After enjoying Christopher Meeks' cleverly self-deprecating short story collection The Middle-Aged Man and the Sea, I decided to pick up his novel Love at Absolute Zero. I was not disappointed. The story, focusing on good-natured, if haphazard, physicist Gunnar Gunderson's search for love (utilizing the tried-and-true tenets of the scientific method, natch), is an absolute rip. Here are some of the finer points (spoilers ahoy):
1. The premise itself already had me hooked, but the introduction is remarkably strong. The use of a dramatic flashback to begin the story in the middle of a dire scene is brilliantly pulled off, immediately getting the story's meat hooks into the reader and never letting up.
2. All the portions of the book spent explaining and analogizing scientific concepts into layman terms seemed particularly inspired, given the difficulty of the ideas. The section detailing Gunnar's course introduction for non-science majors felt honest and *alive*. If I had been in his class, he definitely would have convinced me with that lecture to stay.
3. The moment Gunnar realizes that his old school crush Ursula is "the one" exemplifies the ability of Meeks to really create a moment on the page. "She looked pleased, and as he stared into her blue eyes, he fell into their wonderful vortex, a swirl of feeling and meaning as if he was in another person's entire nervous system." Holy s***. That gave me goose bumps, and reminded me of exactly what it feels like to be in love.
4. There are also tons of hilarious moments. One of my favorites of these is when Gunnar attends a party with old friends and goes into the explanation of his atomic work on absolute zero. The snarky rejoinder, "Hey! Gunnar's been within a billionth of a degree of destroying the universe!" made me laugh out loud. Likewise, the scene in which the three scientists whisper ominously about seeking the answers to love in the dreaded Humanities had perfect tone, timing and word choice that made me outright guffaw. Yet another scene involves Gunnar fumbling through a speed-dating event, where he mingles awkwardly with his meat-headed competition and no-nonsense prey. "He nodded to the women first, both in dresses, then the guys next, in shorts and sandals with socks, and he stood there, his head still bobbing as he tried to relax and appear genetically attractive." I just about fell out with that priceless imagery.
5. The book also had many moments that served as wonderfully subtle foreshadowing. One of them was Gunnar's preliminary insistence on the aforementioned speed-dating. He's already supposedly given up on "the one," Ursula. But, of course, he keeps thinking about her and he keeps thinking speed-dating is the answer to his love mission -- never admitting to himself that chemically, psychologically, his insistence on the latter is the groping manifestation of his obsessions with the former. It's the kind of artful nuance Meeks handles deftly. Another of those wonderful, quietly foreshadowing scenes is when Gunnar makes it to Denmark, devastated by the betrayal of his exotic, Danish love-interest Kara, and then has a quick look in her parents' medicine cabinet. That mere act of picking up a bottle of Zopiklone 7,5 mg, opening it and simply observing, "One handful" ... spoke magnitudes. Great writing.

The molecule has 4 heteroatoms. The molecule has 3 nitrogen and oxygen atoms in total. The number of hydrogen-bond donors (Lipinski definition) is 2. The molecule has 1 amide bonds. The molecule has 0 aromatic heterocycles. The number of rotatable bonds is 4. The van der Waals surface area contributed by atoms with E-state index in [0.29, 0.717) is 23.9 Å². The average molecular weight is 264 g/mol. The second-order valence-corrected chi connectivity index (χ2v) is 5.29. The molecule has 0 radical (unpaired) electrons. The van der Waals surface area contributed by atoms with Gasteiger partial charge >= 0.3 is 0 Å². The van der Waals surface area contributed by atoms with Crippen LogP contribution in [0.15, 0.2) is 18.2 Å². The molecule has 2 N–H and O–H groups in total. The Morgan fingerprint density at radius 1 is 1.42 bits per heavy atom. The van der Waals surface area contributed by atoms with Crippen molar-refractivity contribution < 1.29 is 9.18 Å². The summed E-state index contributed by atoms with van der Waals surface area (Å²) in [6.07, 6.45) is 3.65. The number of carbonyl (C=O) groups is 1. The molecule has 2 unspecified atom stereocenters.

6. A formatting gimmick worth noting because it worked quite effectively in the context: Gunnar's "bullet-point" affirmations concerning the most basic truths of his new life in Denmark ("- Beds are good. - Comforters are good. - Kara is bad. - Love sucks. - Denmark sucks. - Sleep is good.") cut like a knife to the heart of what it feels like to be freshly brokenhearted in this or any other country. Then, coming right on the heels of that chapter closer, the scientifically-based quote leading Chapter 15 (all chapters lead with such an introduction) summarizing the third law of thermodynamics felt expertly chosen. We see Gunnar at what seems to be his lowest point here and are reminded that "absolute zero cannot be reached." It's a message at once hopeful and preparatory to the real rock bottom Gunnar is yet going to slam into.
7. Again, the science bits are written very accessibly and without impediment to the flow of the story -- in this case, I refer to the chemical underpinnings and forms of attraction put forth by the biological anthropologist known simply as "Pete." It was an excellent idea to save this conversation for the end, as it *finally* feels like we're getting the straight dope (or dopamine, as it were) on what makes love work in scientific terms. It's a turning point of awareness for both Gunnar and the reader.
8. Thus, finally (without ruining the ending), I felt the crowning achievement of the novel was Gunnar's speech on fermions and bosons, death, and love. This blew me away. Shoehorning advanced science into comprehensible metaphors is never easy, but this almost-soliloquy on the relevance and relation of our modern (often esoteric) research into the subatomic world to our age-old concerns of loving and dying was genuinely moving, skirting the precipitous cliff edge of evidential unsubstantiation and dancing on balletic pointe.
The story has much else going for it. On the whole, an absolute winner.
To see it on Amazon, click here.
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